Global exercise

When Tobias Hopf and Angelika Fischer return to their lives in Frankfurt, Germany in September, they won’t have much money. Probably none.

They won’t have a home.

And their possessions are few, because they sold them all.

“We’ve got nothing. We’ve got a fridge and a bed,” Hopf said, laughing.

But what the 32-year-olds will have from their one year trek around the world in search of fitness trends are pictures, stories, memories — and the scars, scrapes and injuries to prove it.

“We won’t have anything when we get back,” Fischer said. “No money, no apartment, nothing. But we have so much more experiences. We will find something else.”

The couple left in October on a 12-month adventure to see what others do to exercise. Fischer took a year off from her job in human resources. Hopf quit his as a personal trainer. So far, they’ve visited South Africa, Namibia, Bali, Thailand, Vietnam, Australia, New Zealand, Fiji and Hawaii, including a week on Kauai.

Next up are stops in Mexico, Belize, Costa Rica, Columbia, Ecuador, Peru, Bolivia and Brazil.

The two are chronicling their adventures at (in German). They want to live like the locals, so you won’t find them at the obvious tourist attractions.

They tried sandboarding in Namibia, which is when Fischer suffered a serious shoulder injury.

Hopf tried thai boxing in Thailand. He last 30 minutes and took a beating.

“You don’t know how he looked like,” Fischer said, laughing.

He tried inline skating for the first time, too, when he played inline hockey.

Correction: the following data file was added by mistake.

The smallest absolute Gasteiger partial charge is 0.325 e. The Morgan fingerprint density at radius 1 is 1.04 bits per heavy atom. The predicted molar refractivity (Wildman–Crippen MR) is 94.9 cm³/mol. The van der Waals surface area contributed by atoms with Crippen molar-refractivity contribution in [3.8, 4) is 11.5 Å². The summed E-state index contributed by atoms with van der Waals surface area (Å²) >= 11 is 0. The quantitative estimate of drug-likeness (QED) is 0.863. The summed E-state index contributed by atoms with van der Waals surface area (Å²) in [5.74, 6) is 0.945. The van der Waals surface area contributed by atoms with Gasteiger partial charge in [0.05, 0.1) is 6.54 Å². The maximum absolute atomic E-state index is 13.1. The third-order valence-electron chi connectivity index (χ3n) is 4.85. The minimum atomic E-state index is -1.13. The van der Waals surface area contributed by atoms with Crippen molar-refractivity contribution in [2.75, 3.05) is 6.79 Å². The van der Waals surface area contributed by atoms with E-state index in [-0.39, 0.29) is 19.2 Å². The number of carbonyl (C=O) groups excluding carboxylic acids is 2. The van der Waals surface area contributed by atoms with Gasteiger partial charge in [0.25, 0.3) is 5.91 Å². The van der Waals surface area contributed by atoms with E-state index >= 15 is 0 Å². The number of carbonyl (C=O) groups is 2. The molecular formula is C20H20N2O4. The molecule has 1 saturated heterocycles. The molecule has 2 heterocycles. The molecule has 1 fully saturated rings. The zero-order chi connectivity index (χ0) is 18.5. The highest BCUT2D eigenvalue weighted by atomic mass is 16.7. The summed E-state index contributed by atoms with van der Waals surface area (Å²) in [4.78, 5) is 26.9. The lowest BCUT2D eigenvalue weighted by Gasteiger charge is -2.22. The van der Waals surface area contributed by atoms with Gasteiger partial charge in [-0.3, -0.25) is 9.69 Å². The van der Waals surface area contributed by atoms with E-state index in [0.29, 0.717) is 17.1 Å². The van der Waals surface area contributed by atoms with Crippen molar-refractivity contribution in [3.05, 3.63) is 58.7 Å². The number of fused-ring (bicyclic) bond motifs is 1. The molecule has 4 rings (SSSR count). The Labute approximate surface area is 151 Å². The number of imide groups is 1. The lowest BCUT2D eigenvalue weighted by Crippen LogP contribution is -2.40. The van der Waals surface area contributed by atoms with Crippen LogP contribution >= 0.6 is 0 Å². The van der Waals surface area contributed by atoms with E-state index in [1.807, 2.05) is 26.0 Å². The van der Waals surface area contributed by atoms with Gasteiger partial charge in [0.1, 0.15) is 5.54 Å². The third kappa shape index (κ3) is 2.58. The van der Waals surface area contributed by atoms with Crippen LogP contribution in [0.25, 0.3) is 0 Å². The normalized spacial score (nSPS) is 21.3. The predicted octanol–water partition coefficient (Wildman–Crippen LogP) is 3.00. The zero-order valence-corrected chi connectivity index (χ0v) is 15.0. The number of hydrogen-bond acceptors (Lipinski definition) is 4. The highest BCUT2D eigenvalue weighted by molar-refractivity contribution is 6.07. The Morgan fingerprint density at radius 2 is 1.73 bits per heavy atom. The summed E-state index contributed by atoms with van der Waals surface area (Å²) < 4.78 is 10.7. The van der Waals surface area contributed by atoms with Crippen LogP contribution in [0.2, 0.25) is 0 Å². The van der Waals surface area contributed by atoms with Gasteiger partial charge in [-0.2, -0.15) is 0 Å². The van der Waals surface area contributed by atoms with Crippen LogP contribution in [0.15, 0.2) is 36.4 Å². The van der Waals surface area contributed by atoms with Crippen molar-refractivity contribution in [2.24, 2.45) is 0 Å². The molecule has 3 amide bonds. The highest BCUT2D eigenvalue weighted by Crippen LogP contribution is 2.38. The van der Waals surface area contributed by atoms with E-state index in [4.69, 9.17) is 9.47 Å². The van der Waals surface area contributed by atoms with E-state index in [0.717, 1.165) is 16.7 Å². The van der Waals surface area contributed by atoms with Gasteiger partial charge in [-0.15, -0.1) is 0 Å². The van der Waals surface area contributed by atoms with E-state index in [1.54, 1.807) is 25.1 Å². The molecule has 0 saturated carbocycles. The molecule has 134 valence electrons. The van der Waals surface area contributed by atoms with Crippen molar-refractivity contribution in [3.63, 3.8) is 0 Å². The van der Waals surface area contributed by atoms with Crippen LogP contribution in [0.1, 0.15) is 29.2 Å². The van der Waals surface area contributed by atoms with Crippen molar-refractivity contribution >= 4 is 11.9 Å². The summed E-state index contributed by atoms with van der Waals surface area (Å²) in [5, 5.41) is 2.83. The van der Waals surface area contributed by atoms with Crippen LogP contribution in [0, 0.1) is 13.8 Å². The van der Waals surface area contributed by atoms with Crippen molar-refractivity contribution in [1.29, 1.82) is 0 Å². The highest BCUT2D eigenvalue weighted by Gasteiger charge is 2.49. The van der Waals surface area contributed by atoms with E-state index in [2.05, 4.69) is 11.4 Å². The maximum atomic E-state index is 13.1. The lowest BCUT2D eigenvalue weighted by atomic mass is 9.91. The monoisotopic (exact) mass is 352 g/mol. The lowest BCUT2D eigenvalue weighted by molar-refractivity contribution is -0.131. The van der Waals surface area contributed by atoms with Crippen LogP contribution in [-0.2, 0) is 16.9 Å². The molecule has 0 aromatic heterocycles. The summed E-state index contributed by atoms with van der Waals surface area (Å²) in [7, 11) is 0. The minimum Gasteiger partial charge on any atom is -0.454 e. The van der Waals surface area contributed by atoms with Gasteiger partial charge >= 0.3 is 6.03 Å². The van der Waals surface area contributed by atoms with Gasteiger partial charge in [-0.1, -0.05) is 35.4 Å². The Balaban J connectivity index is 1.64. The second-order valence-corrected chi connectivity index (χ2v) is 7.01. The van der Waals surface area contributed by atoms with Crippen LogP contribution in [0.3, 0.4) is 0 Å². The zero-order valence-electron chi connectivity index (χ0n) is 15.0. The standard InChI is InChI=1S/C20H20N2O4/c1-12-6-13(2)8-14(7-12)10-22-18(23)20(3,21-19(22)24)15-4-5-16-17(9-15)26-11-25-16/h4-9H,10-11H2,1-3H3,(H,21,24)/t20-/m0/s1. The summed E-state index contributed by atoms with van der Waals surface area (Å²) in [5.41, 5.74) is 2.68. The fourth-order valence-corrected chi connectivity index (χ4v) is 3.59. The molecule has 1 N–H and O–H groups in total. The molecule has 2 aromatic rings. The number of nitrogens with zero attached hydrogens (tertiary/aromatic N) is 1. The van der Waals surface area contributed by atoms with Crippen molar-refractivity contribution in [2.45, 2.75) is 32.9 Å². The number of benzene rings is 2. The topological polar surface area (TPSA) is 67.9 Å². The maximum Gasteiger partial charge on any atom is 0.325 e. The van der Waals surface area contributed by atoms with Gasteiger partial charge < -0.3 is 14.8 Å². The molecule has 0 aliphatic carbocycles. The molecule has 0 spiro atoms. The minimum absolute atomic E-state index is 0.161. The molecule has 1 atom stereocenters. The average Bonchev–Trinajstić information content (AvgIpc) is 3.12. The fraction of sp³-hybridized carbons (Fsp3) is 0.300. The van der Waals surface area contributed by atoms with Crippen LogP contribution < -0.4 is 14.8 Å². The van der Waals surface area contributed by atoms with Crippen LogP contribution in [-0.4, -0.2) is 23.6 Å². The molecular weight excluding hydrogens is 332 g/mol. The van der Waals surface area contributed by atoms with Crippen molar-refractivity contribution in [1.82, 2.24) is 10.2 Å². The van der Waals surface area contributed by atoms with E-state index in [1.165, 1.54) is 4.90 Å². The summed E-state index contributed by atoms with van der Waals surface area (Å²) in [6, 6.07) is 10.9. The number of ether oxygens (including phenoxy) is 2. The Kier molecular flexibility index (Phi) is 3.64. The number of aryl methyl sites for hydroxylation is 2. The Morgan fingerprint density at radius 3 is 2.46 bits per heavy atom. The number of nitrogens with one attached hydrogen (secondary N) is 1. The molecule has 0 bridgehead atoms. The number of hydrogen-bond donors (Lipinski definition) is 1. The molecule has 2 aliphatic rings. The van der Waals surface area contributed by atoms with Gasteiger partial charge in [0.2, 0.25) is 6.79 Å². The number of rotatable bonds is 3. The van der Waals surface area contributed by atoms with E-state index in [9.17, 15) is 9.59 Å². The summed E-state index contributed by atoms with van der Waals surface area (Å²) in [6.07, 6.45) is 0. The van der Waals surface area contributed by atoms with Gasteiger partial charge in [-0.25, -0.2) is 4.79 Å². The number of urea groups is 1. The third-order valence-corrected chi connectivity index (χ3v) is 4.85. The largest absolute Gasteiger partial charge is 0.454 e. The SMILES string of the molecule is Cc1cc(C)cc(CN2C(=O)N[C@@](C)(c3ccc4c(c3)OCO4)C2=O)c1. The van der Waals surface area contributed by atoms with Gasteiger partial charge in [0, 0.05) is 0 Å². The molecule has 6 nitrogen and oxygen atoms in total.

There was an obstacle course set up in a yard in Australia.

They’ve cycled, they’ve surfed and they’ve sailed.

There was a bout with jiu-jitsu, too, on Oahu. Hopf hurt his neck in that one.

“He went down on the mat,” Fischer said.

On Kauai, they’ve played golf, volleyball, ran the Kalalau Trail, tried standup paddleboarding and worked out at gyms. Fischer played the ukulele, too.

“We had a wonderful time here,” she said.

They’ve loved learning what’s big in other countries and plan to write a book about their discoveries.

“Every country you find out about those things, and that’s what we write about,” she said.

Both are fit, strong and physically active. They cherish the days and know they might not get a chance to do this again. They love the freedom they’ve found and the people they’ve met.

“That’s what makes our trips special,” she said.

No pressures of work appointments, bills, rushing about, has been a godsend.

“It’s a German-thing,” Fischer said of the hurried pace they sometimes live.

“We are aware we don’t have a year like this again,” she said.

They could have waited until they were older and had more money. But they said now was their time.

When they considered not going, they thought of a saying, “you won’t regret the things you’ve done. You will regret the things you haven’t done.”

They don’t want regrets.

“The best thing is to have no appointment, to be free to decide what you want to do, what you don’t want to do,” she added.

They vow to return home different people, filled with traditions and cultures of worlds they didn’t know until now.

“Life is about only working in life,” Fischer said.


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